A formulaic twofer combines some interesting philosophical questions with more familiar charges of Beltway corruption that...

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ENIGMA

Not one but two exciting new cases for Coulter’s FBI (Insidious, 2016, etc.).

Much to the displeasure of Detective Aldo Mayer of the D.C. Metro Police, Special Agent Dillon Savitch sneaks into the home of Kara Moody, a pregnant woman who's being held hostage by a seemingly crazy young man who's raving about unspecified dangers to both of them. After Savitch is forced to shoot the unidentified man, both he and Kara end up in the hospital—Kara in labor. Savitch is worried about the John Doe, who's still unconscious, and asks the police to provide protection, which Mayer pulls without timely notification. Only the presence of Kara, who's visiting his hospital room, saves the man from an assassin. When Kara’s newborn son, Alex, is kidnapped from the hospital, Savitch thinks finding his father may provide answers. Unfortunately, Kara remembers nothing of the party she attended at a friend’s house where she suspects she was roofied, raped, and impregnated. Savitch’s wife, Sherlock, works with the team that’s been set up to find missing babies while Savitch hunts for answers to the unidentified man’s background and an unusual drug found in his system. Meanwhile, Irish charmer Liam Hennessey , who prefers the moniker Manta Ray, is daringly broken loose while he’s on his way to prison for robbery and murder. Savitch asks ex–Army Ranger Special Agent Jack Cabot to join one of his new agents, Cam Wittier, in leading the manhunt because he knows that the escapee and his rescuers are headed into the Daniel Boone National Forest. The pair join a forest ranger and Police Chief Harbinger in a dangerous hunt. Hennessey, who had hidden the proceeds from his robbery of a bank's safe-deposit vaults, has apparently been freed by someone desperate to get back one of the missing items. In order to solve both cases, Savitch and his teams must go way beyond ordinary police work to come up with some surprising and horrifying motives.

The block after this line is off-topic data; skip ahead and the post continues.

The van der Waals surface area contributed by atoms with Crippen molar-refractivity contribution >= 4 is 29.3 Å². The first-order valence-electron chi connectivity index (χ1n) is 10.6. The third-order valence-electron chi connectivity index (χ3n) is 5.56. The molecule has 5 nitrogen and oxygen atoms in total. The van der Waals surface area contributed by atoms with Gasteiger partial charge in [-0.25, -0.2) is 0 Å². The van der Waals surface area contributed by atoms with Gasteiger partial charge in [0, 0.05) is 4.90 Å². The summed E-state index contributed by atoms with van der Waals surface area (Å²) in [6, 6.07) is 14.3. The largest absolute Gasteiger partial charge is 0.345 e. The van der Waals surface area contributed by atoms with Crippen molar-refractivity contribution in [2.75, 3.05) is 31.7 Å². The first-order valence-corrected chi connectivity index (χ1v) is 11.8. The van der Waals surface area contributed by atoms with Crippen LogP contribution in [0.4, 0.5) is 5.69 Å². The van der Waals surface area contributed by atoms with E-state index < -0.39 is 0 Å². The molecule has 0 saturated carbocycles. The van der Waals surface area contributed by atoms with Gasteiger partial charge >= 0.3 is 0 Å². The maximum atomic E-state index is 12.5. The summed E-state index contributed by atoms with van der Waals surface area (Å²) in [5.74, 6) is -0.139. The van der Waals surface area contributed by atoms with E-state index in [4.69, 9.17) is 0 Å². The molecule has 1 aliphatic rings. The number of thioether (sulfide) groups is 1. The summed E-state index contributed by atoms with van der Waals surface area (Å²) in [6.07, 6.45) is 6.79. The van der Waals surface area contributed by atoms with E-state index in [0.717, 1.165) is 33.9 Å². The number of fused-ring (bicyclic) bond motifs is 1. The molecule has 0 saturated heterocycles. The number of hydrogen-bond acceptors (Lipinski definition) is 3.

A formulaic twofer combines some interesting philosophical questions with more familiar charges of Beltway corruption that could be ripped from the latest headlines.

Pub Date: Sept. 12, 2017

ISBN: 978-1-5011-3806-5

Page Count: 496

Publisher: Gallery Books/Simon & Schuster

Review Posted Online: July 17, 2017

Kirkus Reviews Issue: Aug. 1, 2017

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A strongly felt, if not terribly gripping, sendoff for a Turow favorite nearly 35 years after his appearance in Presumed...

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THE LAST TRIAL

Trying his final case at 85, celebrated criminal defense lawyer Sandy Stern defends a Nobel-winning doctor and longtime friend whose cancer wonder drug saved Stern's life but subsequently led to the deaths of others.